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Dublin: 10°C Tuesday 24 November 2020

Letter from Copenhagen: Denmark confident ahead of Irish reunion as Eriksen drops a bombshell

The playmaker’s announcement yesterday is dominating the news ahead of tomorrow’s qualifier.

A general view of the Parken Stadium in Copenhagen.
A general view of the Parken Stadium in Copenhagen.
Image: Tim Goode

Gavin Cooney reports from Copenhagen 

ONCE MORE UNTO the breach, then.

Our plane hit the tarmac at Copenhagen yesterday afternoon with a brain-juddering thud, weighed down as we were by our emotional baggage with Denmark, which Ryanair at least didn’t try to charge for.

There is some novelty in the fact we are playing Denmark in the summer this time around, as opposed to the bleak and pallid mid-winter whose grey days were dimmed further by Ireland’s exasperating anti-football.

As a result it is pretty hot in Copenhagen, with temperatures lingering in the high-20s. So if you’ve been wondering where the Leaving Cert Weather has gone – it has made like most of its previous students and emigrated.

In the tradition of that exam, these next couple of days will likely feature the furious Googling of ‘Hamlet Quotes’ for article intros, given we have used up the heavy-hitters in our many recent meetings with the Danes.

So if Denmark don’t do something new and cap a Fortinbras or a [checks notes] Horatio on Friday night… then The42 will be forced to move on and vandalise songs from The Little Mermaid instead.

While we devotin’/ Full time to floatin’/ On, er, top of Group D.”

Leaving the airport on Copenhagen’s driverless metro, I earwigged on a conversation between a mother and her teenage son in which the only intelligible words were ‘Real Madrid.’

That Christian Eriksen told a Danish outlet that he is likely to leave Tottenham was undoubtedly the big football news of the day, displacing any early previews of the Ireland game from the top of local news websites.

Denmark v Republic of Ireland - FIFA World Cup - Qualifying Play-off - First Leg - Parken Stadium Christian Eriksen. Source: Tim Goode

Perhaps Eriksen’s Spurs exit is a natural progression in his career and his announcing it at home in Denmark was a carefully planned… or is this the desperate act of a man so discommoded by the prospect of once again facing Ireland that he has panicked and is now desperately groping for whatever exit he can find?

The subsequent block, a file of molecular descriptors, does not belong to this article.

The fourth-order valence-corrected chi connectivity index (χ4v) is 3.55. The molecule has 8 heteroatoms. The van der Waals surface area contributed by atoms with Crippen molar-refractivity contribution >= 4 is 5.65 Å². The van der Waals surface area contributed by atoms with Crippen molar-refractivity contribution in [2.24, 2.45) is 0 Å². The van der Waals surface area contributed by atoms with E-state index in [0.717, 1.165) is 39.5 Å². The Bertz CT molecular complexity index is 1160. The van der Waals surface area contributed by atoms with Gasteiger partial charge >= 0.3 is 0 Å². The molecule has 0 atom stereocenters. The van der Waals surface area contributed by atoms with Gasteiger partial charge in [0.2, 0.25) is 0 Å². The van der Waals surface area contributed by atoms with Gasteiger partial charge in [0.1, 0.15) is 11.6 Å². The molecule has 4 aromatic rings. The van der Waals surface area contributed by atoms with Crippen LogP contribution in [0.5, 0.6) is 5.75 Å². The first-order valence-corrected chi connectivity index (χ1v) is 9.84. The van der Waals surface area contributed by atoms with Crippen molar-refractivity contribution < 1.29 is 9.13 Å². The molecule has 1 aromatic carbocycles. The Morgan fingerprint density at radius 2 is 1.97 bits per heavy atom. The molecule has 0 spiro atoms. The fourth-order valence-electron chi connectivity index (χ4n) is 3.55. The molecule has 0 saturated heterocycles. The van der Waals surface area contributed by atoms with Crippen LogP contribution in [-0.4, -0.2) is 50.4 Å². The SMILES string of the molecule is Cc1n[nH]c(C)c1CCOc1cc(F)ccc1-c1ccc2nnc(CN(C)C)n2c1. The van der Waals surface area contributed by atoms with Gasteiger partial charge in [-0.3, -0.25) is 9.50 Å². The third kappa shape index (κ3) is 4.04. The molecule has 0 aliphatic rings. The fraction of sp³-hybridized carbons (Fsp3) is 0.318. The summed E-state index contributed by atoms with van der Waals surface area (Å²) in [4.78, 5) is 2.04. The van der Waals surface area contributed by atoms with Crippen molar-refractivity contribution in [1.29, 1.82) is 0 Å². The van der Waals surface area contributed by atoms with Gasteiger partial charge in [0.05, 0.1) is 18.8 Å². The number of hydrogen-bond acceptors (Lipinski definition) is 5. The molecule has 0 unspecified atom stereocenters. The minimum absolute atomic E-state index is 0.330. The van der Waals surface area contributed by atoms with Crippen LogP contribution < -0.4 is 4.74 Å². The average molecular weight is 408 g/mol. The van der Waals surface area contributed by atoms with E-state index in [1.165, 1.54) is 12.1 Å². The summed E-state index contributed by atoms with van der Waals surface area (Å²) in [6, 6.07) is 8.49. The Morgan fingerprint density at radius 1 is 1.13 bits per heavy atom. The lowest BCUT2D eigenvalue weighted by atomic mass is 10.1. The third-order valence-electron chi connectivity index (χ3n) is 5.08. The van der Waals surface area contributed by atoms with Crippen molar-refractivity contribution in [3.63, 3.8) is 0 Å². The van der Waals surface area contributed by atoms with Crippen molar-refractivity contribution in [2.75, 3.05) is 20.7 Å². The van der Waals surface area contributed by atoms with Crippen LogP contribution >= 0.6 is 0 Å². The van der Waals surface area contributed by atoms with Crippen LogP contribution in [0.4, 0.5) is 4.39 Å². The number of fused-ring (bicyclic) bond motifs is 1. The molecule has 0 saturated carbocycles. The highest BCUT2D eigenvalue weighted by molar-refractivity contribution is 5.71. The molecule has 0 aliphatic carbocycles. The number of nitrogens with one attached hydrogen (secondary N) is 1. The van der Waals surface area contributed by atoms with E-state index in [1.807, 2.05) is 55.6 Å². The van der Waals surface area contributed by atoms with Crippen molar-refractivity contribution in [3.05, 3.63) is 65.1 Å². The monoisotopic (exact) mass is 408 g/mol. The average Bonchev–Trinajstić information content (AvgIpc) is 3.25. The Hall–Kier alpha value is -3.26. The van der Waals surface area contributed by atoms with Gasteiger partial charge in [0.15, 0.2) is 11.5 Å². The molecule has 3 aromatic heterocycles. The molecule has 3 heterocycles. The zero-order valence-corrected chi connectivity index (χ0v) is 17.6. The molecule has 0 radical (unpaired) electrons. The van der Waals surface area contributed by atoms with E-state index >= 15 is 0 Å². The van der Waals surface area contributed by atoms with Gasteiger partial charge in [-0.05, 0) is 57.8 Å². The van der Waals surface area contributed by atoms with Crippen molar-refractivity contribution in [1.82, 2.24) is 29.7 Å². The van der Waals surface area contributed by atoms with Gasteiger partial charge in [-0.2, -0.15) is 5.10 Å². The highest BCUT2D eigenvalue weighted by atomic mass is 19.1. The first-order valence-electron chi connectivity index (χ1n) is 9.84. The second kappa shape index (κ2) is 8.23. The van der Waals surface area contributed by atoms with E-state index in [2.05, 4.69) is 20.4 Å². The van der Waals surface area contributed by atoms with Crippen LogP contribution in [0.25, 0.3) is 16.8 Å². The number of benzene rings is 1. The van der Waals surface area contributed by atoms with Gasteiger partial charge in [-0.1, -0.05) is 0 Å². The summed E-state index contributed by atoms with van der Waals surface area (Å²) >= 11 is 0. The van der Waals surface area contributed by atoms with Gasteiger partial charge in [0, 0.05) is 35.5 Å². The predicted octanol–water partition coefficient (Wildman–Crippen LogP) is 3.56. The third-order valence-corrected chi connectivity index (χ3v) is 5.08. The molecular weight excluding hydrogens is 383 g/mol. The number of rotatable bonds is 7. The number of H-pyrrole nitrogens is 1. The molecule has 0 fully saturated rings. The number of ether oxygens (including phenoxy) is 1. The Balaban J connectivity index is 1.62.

Time will tell on that front.


The42’s already fragile self-esteem took a hit to find our AirBnB in a place called ‘Blagards Plads’, but it was mended somewhat later that night, when it turned out I’m at least not the most unwelcome hack of the week.

Blagards Plads, as it turns out, does not directly translate as you might think. Instead it means ‘Blue House Square’, and was once the site of an iron foundry and one of the poorest parts of the city.

It has been redeveloped since, with the central square now a slightly sunken, concrete football pitch surrounded by sculptures depicting tradesmen – coopers, tailors, and barbers among them – with a toddler on each of their backs.

The AirBnB is one of 12 flats in an adjacent building, but finding it was made complicated by the fact there were no names or numbers on any of the doors.

There followed a humiliating ritual in which I pressed my ear against other people’s front doors, trying the key only if I didn’t hear anything on the other side.

Happily, the fourth door – featuring a “refugees welcome” sticker – popped open.

Inside, the living room featured a sign reading ‘Foreigners, please don’t leave us alone with the Danes’ and a copybook inviting guests to write their definition of ‘People Power.’

All prior definitions were in Danish, so I sketched the universal symbol of revolt – a tennis ball.

Walking around Copenhagen, you’re struck by the locals’ outrageous sense of outward peace.

Theirs is a city that just seems to… work.

It’s clean, the public transport runs on time and cyclists are treated with the level of regard Ireland reserves for local politicians once scrutinised by Prime Time.

All of this glorious social order for the Faustian pact of agreeing to pay €9 for a pint.

Hey, maybe it’s not for everyone.

As for the football – Denmark are naturally confident, what with their intangible sense of superiority buttressed by the more obvious evidence that the Irish football team have spent past meetings with them either being mercilessly ripped apart or cowering in fear of being mercilessly ripped apart.

For further proof, see the betting ad that ran during the local broadcasts of last night’s Nations League semi-final between Portugal and Switzerland offering odds on Eriksen scoring the fourth goal of a 4-0 win for Denmark.

Please, lads, we can’t afford any more baggage.

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About the author:

Gavin Cooney

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